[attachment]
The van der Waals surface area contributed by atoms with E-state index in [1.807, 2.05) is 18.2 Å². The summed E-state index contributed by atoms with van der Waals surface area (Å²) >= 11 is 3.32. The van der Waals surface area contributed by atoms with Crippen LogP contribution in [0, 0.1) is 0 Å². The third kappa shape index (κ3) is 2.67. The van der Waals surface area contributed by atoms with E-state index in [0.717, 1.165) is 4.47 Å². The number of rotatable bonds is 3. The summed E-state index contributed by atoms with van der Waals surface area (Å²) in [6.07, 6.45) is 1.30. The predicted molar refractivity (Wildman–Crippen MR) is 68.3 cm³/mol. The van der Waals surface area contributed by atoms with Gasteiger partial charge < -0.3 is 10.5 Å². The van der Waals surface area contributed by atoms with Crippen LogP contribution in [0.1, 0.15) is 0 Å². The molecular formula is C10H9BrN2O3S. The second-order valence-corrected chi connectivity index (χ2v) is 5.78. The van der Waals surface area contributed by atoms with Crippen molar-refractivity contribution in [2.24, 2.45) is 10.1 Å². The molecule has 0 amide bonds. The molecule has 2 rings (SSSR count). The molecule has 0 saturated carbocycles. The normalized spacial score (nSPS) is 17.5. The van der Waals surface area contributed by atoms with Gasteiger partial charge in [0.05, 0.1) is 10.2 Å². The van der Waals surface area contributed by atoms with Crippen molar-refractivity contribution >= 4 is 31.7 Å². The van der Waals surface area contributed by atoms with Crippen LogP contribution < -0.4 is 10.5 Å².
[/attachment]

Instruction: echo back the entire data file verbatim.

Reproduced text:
The van der Waals surface area contributed by atoms with E-state index in [1.807, 2.05) is 18.2 Å². The summed E-state index contributed by atoms with van der Waals surface area (Å²) >= 11 is 3.32. The van der Waals surface area contributed by atoms with Crippen LogP contribution in [0, 0.1) is 0 Å². The third kappa shape index (κ3) is 2.67. The van der Waals surface area contributed by atoms with E-state index in [0.717, 1.165) is 4.47 Å². The number of rotatable bonds is 3. The summed E-state index contributed by atoms with van der Waals surface area (Å²) in [6.07, 6.45) is 1.30. The predicted molar refractivity (Wildman–Crippen MR) is 68.3 cm³/mol. The van der Waals surface area contributed by atoms with Gasteiger partial charge < -0.3 is 10.5 Å². The van der Waals surface area contributed by atoms with Crippen LogP contribution in [0.1, 0.15) is 0 Å². The molecular formula is C10H9BrN2O3S. The second-order valence-corrected chi connectivity index (χ2v) is 5.78. The van der Waals surface area contributed by atoms with Crippen molar-refractivity contribution in [2.24, 2.45) is 10.1 Å². The molecule has 0 amide bonds. The molecule has 2 rings (SSSR count). The molecule has 0 saturated carbocycles. The normalized spacial score (nSPS) is 17.5. The van der Waals surface area contributed by atoms with Gasteiger partial charge in [0.05, 0.1) is 10.2 Å². The van der Waals surface area contributed by atoms with Crippen molar-refractivity contribution >= 4 is 31.7 Å². The van der Waals surface area contributed by atoms with Crippen LogP contribution < -0.4 is 10.5 Å².